After nearly three years in limbo, the former Zenith recently arrived at the Alang Ship Breaking Yard in India.
Named Singa for its final journey, the 47,255-ton cruise ship is now set to be dismantled. During the process, building materials, fixtures and equipment are set to be removed for repurposing or recycling.
After being withdrawn from the Peace Boat fleet earlier this year, the 1,441-guest vessel spent the last few months docked in Oman.
Built for Celebrity Cruises at a cost of $200 million, the Zenith originally entered service in 1992.
Designed to offer premium cruises in the North American market, the vessel was a sister of the 1990-built Horizon – which was also sent to the scrapyard recently.
After 15 years sailing for the premium brand in destinations such as the Caribbean, Bermuda, Alaska and more, the Zenith was transferred to Pullmantur Cruceros in 2007.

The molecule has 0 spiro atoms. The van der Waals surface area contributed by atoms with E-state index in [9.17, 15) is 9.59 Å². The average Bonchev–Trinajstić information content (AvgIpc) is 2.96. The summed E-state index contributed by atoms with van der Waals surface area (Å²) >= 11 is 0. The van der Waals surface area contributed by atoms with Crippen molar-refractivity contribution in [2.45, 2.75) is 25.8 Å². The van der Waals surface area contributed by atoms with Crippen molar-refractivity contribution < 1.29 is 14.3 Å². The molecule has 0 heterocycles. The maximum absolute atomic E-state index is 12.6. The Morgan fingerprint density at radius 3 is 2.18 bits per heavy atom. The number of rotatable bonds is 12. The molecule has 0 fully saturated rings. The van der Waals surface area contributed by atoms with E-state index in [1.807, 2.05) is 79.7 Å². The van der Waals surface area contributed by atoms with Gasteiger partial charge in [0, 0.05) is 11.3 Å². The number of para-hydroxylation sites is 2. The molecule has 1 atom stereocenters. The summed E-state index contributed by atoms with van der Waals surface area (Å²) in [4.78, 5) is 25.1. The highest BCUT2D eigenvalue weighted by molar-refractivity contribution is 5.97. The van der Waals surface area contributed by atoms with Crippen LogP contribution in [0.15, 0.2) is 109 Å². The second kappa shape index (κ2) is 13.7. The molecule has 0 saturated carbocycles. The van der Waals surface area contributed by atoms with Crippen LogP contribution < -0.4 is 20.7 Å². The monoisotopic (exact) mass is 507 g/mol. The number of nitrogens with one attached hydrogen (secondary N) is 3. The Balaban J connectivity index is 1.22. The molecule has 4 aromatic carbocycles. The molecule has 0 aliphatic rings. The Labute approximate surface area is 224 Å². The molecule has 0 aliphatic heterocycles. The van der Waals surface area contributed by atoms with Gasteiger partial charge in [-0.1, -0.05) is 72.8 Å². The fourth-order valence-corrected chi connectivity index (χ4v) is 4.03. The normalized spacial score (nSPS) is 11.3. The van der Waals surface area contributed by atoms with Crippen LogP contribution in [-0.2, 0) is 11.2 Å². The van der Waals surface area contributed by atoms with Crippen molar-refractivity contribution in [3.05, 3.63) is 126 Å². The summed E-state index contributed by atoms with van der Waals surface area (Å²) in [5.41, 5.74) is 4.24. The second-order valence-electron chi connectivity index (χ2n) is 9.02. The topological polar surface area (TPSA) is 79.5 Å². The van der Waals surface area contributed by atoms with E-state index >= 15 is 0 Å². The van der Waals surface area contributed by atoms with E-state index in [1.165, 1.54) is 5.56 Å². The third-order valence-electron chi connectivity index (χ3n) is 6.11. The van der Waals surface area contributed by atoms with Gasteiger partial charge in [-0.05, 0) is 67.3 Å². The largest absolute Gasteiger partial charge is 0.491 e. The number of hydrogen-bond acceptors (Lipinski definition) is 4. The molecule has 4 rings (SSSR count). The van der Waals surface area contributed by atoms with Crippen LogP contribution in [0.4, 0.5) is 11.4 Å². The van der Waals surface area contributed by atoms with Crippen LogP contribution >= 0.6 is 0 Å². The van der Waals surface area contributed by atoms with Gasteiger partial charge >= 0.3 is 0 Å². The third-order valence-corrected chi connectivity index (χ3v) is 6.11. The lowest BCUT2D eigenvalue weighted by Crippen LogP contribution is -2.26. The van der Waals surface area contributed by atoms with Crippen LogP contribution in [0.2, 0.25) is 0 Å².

The Spanish brand – which, like Celebrity, was fully-owned by the Royal Caribbean Group at the time – moved the ship to different operational areas, including the Mediterranean, Northern Europe and South America.
Keeping its original name, the ship also sailed for Croisières de France, Pullmantur’s French brand.
After being sold off by the European cruise line in mid-2019, the Zenith was set to start service for a new operator in April 2020.
Acquired by the Peace Boat Organization a few months before its planned debut, the ship was scheduled to offer a program of not-for-profit around the world cruises.
The pandemic, however, prevented it from taking place as originally intended. After several changes of plans, Peace Boat finally parted ways with the vessel in May 2022.
At the time, the Japanese organization cited a “change of contract” with the vessel’s owner as the reason for the withdrawn.
In August 2022, the ship saw its name changed to TSM Singapore and departed Greece – where it spent the entire pandemic docked – for the Middle East.